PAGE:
50. 50. AVAILABILITY ZONES •Logical groupings of hosts based on arbitrary factors like: •Location (country, data center, rack, etc.) •Network layout •Power source •Explicitly user targetable: •$ nova boot ­­availability­zone “rack­1”
    51. 51. AVAILABILITY ZONES Availability Zone
    52. 52. AVAILABILITY ZONES •Host aggregates are made explicitly user targetable by creating them as an AZ: •$ nova aggregate­create tier­1 us­east­tier­1  •tier­1 is the aggregate name, us­east­tier­1 is the AZ name •Host aggregate is the availability zone in this case •Hosts can not be in multiple availability zones •Hosts can be in multiple host aggregates
    53. 53. EXAMPLE
    54. 54. EXAMPLE
    55. 55. EXAMPLE
    56. 56. EXAMPLE
    57. 57. EXAMPLE
    58. 58. EXAMPLE
    59. 59. NEW FEATURES
    60. 60. ROLLING UPGRADES •Improved version interoperability •Facilitates “rolling upgrades” •Upgrade control services independently of compute nodes •Allows operators to take a more gradual approach to upgrading an OpenStack cloud.
    61. 61. INSTANCE GROUPS API •Allows cloud users to create and apply policies to groups of instances (also referred to as server groups) •Allows intelligent placement of workloads that interact with each other •Apply scheduling policies to instance groups: •Affinity •Anti-Affinity
    62. 62. NOTIFICATIONS •Additional notifications for: •Compute host lifecycle operations: • Shutdown • Reboot • Maintenance mode (in/out) •Creation and deletion of keypairs. •Support enhanced monitoring from Telemetry (Ceilometer)
    63. 63. VIRTIO RNG •Para-virtualized random number generator. •Default entropy pool is /dev/random on compute node •Use of a hardware random number generator (RNG) or entropy gathering daemon (EGD) also supported •Allows cloud users to run workloads requiring random data (E..g. cryptographic applications) while avoiding guest entropy starvation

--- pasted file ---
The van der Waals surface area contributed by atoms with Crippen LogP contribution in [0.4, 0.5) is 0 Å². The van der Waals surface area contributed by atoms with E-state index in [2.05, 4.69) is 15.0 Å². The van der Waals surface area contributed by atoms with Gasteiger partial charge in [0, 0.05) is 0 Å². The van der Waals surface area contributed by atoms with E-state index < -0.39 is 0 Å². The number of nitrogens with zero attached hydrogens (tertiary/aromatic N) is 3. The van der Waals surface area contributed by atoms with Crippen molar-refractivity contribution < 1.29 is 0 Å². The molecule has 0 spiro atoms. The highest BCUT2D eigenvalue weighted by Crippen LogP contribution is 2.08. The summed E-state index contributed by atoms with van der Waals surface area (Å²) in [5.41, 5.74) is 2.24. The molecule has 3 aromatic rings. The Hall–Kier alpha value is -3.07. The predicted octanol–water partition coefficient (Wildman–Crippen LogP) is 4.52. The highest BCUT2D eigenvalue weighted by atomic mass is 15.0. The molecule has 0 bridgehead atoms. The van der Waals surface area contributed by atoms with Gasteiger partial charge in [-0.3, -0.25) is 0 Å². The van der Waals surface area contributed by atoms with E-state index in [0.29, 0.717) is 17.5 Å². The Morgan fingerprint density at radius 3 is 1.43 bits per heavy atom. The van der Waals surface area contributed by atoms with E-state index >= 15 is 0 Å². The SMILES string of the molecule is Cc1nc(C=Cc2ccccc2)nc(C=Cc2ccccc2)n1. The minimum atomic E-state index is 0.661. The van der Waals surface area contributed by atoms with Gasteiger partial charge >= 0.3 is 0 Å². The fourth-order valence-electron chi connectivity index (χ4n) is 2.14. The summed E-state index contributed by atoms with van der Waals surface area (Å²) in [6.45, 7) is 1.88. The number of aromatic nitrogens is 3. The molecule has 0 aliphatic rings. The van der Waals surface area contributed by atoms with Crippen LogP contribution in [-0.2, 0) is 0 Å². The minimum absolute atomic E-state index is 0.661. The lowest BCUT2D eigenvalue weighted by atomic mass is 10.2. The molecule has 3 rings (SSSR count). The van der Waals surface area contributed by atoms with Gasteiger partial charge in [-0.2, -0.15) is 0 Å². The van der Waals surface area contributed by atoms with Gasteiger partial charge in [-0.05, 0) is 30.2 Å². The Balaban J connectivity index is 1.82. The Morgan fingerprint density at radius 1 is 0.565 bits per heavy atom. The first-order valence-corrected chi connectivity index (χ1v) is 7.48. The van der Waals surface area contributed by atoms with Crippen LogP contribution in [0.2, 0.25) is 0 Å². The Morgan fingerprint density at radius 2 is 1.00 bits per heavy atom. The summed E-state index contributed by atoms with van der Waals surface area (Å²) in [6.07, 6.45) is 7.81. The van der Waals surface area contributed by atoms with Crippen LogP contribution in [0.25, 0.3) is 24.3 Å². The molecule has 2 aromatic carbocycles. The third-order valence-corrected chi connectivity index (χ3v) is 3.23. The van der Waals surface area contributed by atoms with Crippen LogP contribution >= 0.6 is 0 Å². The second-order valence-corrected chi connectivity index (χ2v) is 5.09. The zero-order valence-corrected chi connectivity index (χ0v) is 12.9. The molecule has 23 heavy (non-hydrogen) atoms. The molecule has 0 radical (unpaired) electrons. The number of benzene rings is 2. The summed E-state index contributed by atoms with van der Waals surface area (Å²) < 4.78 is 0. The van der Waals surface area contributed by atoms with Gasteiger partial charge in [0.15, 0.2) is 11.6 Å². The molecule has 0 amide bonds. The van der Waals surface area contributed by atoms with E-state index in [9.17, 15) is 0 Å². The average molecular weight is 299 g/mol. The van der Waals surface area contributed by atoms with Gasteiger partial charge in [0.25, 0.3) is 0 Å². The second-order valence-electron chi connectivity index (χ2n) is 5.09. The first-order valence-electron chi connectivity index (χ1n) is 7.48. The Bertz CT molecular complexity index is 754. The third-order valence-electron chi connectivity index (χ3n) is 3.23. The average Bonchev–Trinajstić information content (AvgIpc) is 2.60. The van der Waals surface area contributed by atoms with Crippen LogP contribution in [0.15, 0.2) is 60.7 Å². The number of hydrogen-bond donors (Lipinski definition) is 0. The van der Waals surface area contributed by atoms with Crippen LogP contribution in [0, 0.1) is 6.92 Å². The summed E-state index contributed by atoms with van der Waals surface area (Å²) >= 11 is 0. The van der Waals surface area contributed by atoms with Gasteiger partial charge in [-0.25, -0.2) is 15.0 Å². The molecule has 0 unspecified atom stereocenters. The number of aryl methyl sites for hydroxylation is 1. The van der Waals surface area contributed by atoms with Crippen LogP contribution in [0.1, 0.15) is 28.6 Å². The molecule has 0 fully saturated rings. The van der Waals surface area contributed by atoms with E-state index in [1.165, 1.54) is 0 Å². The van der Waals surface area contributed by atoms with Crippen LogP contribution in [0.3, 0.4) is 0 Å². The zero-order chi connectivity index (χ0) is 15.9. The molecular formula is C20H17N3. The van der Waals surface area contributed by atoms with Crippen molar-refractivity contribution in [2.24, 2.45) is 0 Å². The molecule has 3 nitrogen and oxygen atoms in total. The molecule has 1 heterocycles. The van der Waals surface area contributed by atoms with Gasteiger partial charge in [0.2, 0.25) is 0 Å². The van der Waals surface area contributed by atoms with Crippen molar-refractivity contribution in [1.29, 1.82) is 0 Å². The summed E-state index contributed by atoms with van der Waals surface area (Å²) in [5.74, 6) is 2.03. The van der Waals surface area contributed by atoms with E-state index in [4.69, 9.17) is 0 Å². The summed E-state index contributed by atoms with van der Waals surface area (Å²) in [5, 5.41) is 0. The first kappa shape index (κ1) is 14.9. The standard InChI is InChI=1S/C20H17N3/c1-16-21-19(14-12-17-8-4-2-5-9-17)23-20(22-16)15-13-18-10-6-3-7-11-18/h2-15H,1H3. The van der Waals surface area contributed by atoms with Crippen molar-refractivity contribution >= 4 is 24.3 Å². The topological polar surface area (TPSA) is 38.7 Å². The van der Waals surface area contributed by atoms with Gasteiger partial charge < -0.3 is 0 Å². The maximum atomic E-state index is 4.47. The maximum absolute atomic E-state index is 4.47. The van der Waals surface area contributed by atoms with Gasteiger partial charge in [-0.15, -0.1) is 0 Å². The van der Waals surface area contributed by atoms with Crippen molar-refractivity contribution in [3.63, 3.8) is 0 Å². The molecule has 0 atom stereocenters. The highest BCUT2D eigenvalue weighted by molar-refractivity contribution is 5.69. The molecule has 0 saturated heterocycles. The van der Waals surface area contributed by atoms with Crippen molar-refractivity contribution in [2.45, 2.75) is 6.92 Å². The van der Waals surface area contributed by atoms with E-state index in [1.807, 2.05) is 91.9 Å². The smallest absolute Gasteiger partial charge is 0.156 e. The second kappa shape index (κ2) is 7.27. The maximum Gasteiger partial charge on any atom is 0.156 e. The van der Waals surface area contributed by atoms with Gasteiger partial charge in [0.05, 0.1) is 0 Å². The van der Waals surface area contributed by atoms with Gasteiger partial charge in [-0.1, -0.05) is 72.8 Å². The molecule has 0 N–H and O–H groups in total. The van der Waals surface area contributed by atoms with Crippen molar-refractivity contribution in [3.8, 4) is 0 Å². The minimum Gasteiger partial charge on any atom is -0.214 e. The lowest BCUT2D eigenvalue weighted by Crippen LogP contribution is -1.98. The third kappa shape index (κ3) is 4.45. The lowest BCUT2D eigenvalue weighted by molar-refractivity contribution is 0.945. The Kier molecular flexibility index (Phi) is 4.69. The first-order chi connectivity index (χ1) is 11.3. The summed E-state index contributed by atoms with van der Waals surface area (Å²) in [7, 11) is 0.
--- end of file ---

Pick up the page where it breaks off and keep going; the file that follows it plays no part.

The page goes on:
64. 64. VIRTIO WATCHDOG •Triggers instance lifecycle events for Linux guests on crash or panic •Enabled using hw_watchdog_action image property. •hw_watchdog_action=<disabled|poweroff|reset|pause|none> •Defaults to disabled •Allows users to: •Automatically reset or power off crashed instances, resuming quota •Automatically pause crashed instances, for debugging
    65. 65. VIRTIO SCSI •Para-virtualized SCSI controller. •Designed as a future successor to VirtIO Block: •Improved scalability – instances can connect to more storage devices •Standard command set – uses standard SCSI command, simplifies expansion •Standard device naming – disks use same paths as bare-metal •Enabled using hw_disk_bus_model image property: •hw_disk_bus_model=virtio-scsi
    66. 66. VCENTER DRIVER •Now supports boot from ISO •Now supports diagnostics API: •Returns a variety of details and statistics over and above those from  `nova show` •$ nova diagnostics <instance>
    67. 67. COMING UP ● Red Hat Cloud Infrastructure networking deep dive – Cloud Deep Dive – 11:00 a.m. - 12:00 p.m.
    68. 68. QUESTIONS?

    ×